|Chennai||Rs. 27770.00 (-0.14%)|
|Mumbai||Rs. 29200.00 (2.31%)|
|Delhi||Rs. 27900.00 (-0.36%)|
|Kolkata||Rs. 28270.00 (1%)|
|Kerala||Rs. 27050.00 (-0.37%)|
|Bangalore||Rs. 27550.00 (1.66%)|
|Hyderabad||Rs. 27770.00 (-0.14%)|
Finance Minister Palaniappan Chidambaram has had pre-budget consultations with bankers and heads of financial institutions here.
Officials from 22 banks made representations before the minister and his panel about the industry expectations from the next financial budget.
Faced with the prospect of fighting elections in 2014 on the back of the weakest economic growth in a decade, high inflation and a possible sovereign downgrade, in September, Prime Minister Manmohan Singh - a veteran economist who oversaw the 1991 reforms - launched controversial new measures to free up the economy, including inviting investment from foreign supermarkets.
Since September, the government has raised limits on how much corporate and government debt foreign investors buy, but the widening deficit has faced headwinds from expensive oil, high gold imports and a sharp drop in exports.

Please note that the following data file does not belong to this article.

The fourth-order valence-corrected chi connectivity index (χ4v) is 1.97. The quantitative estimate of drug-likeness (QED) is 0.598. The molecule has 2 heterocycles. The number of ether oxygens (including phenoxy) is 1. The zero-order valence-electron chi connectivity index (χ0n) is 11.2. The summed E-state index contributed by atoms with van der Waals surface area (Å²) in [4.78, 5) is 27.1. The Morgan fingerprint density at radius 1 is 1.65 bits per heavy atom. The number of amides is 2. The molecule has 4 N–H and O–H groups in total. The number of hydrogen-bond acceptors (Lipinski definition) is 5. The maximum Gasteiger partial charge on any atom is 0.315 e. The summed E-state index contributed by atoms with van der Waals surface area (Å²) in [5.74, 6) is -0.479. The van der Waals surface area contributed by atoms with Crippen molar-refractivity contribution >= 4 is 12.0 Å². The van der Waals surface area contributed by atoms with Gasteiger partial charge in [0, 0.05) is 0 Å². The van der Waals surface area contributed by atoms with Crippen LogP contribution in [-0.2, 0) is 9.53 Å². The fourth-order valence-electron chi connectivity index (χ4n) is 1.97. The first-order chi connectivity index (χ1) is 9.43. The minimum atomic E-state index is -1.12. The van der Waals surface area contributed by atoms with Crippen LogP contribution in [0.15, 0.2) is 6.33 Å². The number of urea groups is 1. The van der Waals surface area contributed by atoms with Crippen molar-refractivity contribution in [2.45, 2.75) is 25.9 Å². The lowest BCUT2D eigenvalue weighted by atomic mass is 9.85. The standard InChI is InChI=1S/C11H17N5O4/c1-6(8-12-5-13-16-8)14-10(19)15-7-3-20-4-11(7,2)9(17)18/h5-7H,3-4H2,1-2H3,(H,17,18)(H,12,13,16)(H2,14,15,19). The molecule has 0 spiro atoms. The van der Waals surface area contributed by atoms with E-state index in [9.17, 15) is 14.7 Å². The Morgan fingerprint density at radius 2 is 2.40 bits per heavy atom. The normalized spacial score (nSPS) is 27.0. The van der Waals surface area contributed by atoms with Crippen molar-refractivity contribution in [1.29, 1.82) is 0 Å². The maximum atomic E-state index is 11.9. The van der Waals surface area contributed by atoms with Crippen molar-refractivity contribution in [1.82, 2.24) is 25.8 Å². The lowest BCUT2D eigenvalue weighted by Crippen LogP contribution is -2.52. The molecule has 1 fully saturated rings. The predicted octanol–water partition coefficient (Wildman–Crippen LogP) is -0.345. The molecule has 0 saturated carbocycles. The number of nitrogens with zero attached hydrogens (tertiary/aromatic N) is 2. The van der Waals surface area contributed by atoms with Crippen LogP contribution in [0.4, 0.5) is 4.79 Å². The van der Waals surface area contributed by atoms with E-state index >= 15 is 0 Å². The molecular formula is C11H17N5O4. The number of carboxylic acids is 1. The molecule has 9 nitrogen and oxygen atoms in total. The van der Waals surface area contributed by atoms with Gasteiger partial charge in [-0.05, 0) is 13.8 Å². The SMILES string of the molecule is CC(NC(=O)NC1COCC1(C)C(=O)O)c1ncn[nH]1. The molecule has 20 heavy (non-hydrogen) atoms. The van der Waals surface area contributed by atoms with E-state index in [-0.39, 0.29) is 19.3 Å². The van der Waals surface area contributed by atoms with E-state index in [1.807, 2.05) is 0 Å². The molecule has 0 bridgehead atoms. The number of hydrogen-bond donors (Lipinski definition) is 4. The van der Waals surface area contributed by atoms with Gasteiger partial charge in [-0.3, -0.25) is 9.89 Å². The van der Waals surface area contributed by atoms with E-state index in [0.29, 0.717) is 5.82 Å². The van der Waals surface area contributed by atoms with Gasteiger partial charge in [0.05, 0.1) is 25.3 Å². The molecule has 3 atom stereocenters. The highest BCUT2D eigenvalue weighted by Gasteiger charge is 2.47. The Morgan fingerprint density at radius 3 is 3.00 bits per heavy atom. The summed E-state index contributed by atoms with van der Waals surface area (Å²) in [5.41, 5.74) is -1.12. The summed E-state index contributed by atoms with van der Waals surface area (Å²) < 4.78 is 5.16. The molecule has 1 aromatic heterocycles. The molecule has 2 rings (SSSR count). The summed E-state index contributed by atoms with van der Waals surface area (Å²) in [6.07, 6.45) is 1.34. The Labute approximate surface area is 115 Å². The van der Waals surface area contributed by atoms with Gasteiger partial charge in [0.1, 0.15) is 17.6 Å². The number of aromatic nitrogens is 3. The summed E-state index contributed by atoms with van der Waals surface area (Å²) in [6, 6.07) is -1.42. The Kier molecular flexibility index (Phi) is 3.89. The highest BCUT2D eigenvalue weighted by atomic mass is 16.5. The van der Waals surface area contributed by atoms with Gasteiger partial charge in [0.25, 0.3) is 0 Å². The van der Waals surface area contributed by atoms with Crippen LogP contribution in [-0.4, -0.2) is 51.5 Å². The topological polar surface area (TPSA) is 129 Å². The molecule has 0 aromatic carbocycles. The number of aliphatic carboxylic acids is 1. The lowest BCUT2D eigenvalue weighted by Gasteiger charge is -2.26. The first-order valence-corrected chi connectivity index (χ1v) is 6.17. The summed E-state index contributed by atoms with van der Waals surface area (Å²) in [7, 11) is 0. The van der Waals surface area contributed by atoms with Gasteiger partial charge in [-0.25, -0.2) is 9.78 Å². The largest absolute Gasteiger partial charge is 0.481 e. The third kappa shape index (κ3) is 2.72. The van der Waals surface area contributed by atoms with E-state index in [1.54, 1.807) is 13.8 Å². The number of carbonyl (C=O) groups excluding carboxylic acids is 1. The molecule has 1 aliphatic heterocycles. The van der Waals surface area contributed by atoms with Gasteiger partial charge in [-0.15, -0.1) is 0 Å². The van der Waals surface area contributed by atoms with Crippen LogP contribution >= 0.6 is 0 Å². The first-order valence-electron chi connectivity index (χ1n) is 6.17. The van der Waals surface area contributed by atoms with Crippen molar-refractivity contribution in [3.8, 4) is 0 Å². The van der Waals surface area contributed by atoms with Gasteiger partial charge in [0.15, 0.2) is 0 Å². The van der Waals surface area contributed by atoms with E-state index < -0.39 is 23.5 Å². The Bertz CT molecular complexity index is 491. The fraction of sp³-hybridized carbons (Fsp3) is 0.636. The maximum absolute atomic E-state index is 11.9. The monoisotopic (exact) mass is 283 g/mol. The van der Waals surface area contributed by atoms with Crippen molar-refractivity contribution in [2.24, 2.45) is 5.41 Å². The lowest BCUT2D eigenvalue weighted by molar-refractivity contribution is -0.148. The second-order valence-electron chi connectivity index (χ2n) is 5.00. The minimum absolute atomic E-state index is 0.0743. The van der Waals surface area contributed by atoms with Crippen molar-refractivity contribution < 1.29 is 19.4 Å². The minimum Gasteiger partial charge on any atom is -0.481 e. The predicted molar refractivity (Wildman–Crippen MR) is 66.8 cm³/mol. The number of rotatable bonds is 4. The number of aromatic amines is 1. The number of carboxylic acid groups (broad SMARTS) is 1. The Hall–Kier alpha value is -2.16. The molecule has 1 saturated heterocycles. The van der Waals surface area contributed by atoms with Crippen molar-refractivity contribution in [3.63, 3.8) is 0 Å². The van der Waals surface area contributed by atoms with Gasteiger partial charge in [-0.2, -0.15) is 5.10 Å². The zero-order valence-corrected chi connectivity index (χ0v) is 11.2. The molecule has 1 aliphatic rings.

Chidambaram had said gold imports at USD 20.25 billion substantially contributed to the widening of the current account deficit - USD 38.7 billion or 4.6 percent of GDP in the first six months of the current fiscal year ending in March.
In the April-November period, India's total exports contracted by nearly 6 percent from a year earlier, leaving a trade deficit of nearly USD 130 billion.
Worried by the ballooning deficit, the government in March doubled the import duty on gold to four percent. Gold is the biggest contributor to the import bill after crude oil and is easier to tame than energy supplies.
Recently, the executive director of India's central bank Deepak Mohanty urged investors to shift from physical gold as a hedge against rising prices to financial products like inflation-linked bonds.
India's gold imports rose 9 percent to 223.1 tonnes in the September quarter, after a 56 percent fall in the June quarter to 131 tonnes. Analysts predict a recovery in the December quarter due to peak festival- and wedding-season buying. (ANI)